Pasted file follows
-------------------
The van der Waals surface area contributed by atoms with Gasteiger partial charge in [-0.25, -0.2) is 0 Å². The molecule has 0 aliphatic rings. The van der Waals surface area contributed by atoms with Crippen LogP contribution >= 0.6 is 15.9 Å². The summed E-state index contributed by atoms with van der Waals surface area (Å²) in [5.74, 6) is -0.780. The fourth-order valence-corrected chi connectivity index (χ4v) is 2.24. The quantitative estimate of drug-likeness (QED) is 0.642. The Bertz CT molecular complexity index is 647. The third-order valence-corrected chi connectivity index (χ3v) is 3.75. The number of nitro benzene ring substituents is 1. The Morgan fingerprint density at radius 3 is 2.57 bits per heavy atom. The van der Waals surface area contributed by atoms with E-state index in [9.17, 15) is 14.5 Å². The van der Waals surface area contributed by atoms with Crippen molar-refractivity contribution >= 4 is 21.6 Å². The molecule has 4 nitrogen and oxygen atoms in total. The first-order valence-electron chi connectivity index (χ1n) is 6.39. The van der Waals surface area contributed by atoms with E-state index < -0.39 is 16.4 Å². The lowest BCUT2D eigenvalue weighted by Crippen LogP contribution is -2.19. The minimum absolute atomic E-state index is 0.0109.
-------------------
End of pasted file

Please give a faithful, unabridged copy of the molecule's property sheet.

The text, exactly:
The van der Waals surface area contributed by atoms with Gasteiger partial charge in [-0.25, -0.2) is 0 Å². The molecule has 0 aliphatic rings. The van der Waals surface area contributed by atoms with Crippen LogP contribution >= 0.6 is 15.9 Å². The summed E-state index contributed by atoms with van der Waals surface area (Å²) in [5.74, 6) is -0.780. The fourth-order valence-corrected chi connectivity index (χ4v) is 2.24. The quantitative estimate of drug-likeness (QED) is 0.642. The Bertz CT molecular complexity index is 647. The third-order valence-corrected chi connectivity index (χ3v) is 3.75. The number of nitro benzene ring substituents is 1. The Morgan fingerprint density at radius 3 is 2.57 bits per heavy atom. The van der Waals surface area contributed by atoms with E-state index in [9.17, 15) is 14.5 Å². The van der Waals surface area contributed by atoms with Crippen molar-refractivity contribution >= 4 is 21.6 Å². The molecule has 4 nitrogen and oxygen atoms in total. The first-order valence-electron chi connectivity index (χ1n) is 6.39. The van der Waals surface area contributed by atoms with E-state index < -0.39 is 16.4 Å². The lowest BCUT2D eigenvalue weighted by Crippen LogP contribution is -2.19. The minimum absolute atomic E-state index is 0.0109.